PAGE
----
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Creativity Inc. – Ed Catmull, Amy Wallace

Creativity, Inc.(June 17, 2014) “The future is not a destination, it’s a direction.” I loved this book for so many reasons. I heard Ed Catmull at Fast Company’s “Innovation Uncensored” Conference in NYC in April. He has an amazing story to tell about his lifelong interest in animation, his determination to use computers to make animated movies, and how Pixar made that dream possible. 

This is designed to be a business book with lessons that can be applied to leading and managing “creatives” within an organization. I believe his lessons can be applied to any business. I also believe that all people are creative. One great bonus of the book is the “back stories” he tells about the great animated movies of the last 20+ years produced by Pixar. The birth of Pixar was made possible by Steve Jobs, who bought it after months of shopping for a buyer after George Lucas decided to shed this division of Industrial Light & Magic. The team of Ed Catmull, John Lasseter and Steve Jobs were responsible for revolutionizing, and successfully commercializing, full length computer generated animated films starting with Toy Story in 1995. The process of developing a story, and the years it takes to produce one of these films is fascinating. Throughout it all, Ed Catmull weaves a riveting narrative of the last 27 years punctuated by observations about what made their company successful and their films excellent. The two are closely tied together.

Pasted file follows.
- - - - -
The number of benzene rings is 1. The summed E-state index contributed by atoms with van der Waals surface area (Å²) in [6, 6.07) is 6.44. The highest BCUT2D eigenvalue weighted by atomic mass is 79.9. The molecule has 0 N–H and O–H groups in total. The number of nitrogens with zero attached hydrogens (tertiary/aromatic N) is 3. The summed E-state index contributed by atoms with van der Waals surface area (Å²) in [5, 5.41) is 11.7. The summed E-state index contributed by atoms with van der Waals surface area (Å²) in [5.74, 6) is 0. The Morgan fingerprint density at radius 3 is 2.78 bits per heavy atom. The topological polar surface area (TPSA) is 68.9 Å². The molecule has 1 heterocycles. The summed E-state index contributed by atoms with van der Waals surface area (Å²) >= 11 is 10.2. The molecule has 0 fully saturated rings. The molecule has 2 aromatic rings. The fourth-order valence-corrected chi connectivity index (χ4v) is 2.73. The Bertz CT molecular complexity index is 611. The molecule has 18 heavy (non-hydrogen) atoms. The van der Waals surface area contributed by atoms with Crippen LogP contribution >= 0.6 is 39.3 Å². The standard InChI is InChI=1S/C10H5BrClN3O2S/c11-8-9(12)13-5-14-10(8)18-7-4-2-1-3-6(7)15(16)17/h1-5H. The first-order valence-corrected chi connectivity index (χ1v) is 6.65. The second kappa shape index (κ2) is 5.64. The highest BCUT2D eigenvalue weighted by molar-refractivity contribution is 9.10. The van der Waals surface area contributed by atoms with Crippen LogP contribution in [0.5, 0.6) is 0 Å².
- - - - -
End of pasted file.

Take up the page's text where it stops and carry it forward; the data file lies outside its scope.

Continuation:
The last chapter talks about Steve Jobs specifically. Ed Catmull feels that other biographers, writers and journalists didn’t really “get” Steve – not the Steve Jobs he knew for 25 years. He believes Steve evolved over those years. One interesting observation he makes about Jobs: “He was well aware that decisions must never be based on emotions alone. But he also saw that creativity wasn’t linear, that art was not commerce, and that to insist upon applying dollars and cents logic was to risk disrupting the thing that set us apart. Steve put a premium on both sides of this equation: logic and emotion. And the way he maintained that balance was key to understanding him.” 

There were so many truths in this book and I enjoyed it so much, I was sorry to see it end. The last part of the book are some core principals of leadership he lays out as “starting points.” Some that resonated with me: “If there is more truth in the hallways than in meetings, you have a problem.” 

“Characteristic of creative people is that they imagine making the impossible possible.” 

“If there are people in your organization who feel they are not free to suggest ideas – you lose. Do not discount ideas from unexpected sources. Inspiration can, and does, come from anywhere.” 

The true bonus of this book is the back stories of so many beloved movies that I watched with my own children. The achievements of Pixar as an organization, and the recognition of how individuals within that organization made those innovations possible, is about as uplifting a story as any movie they ever produced.

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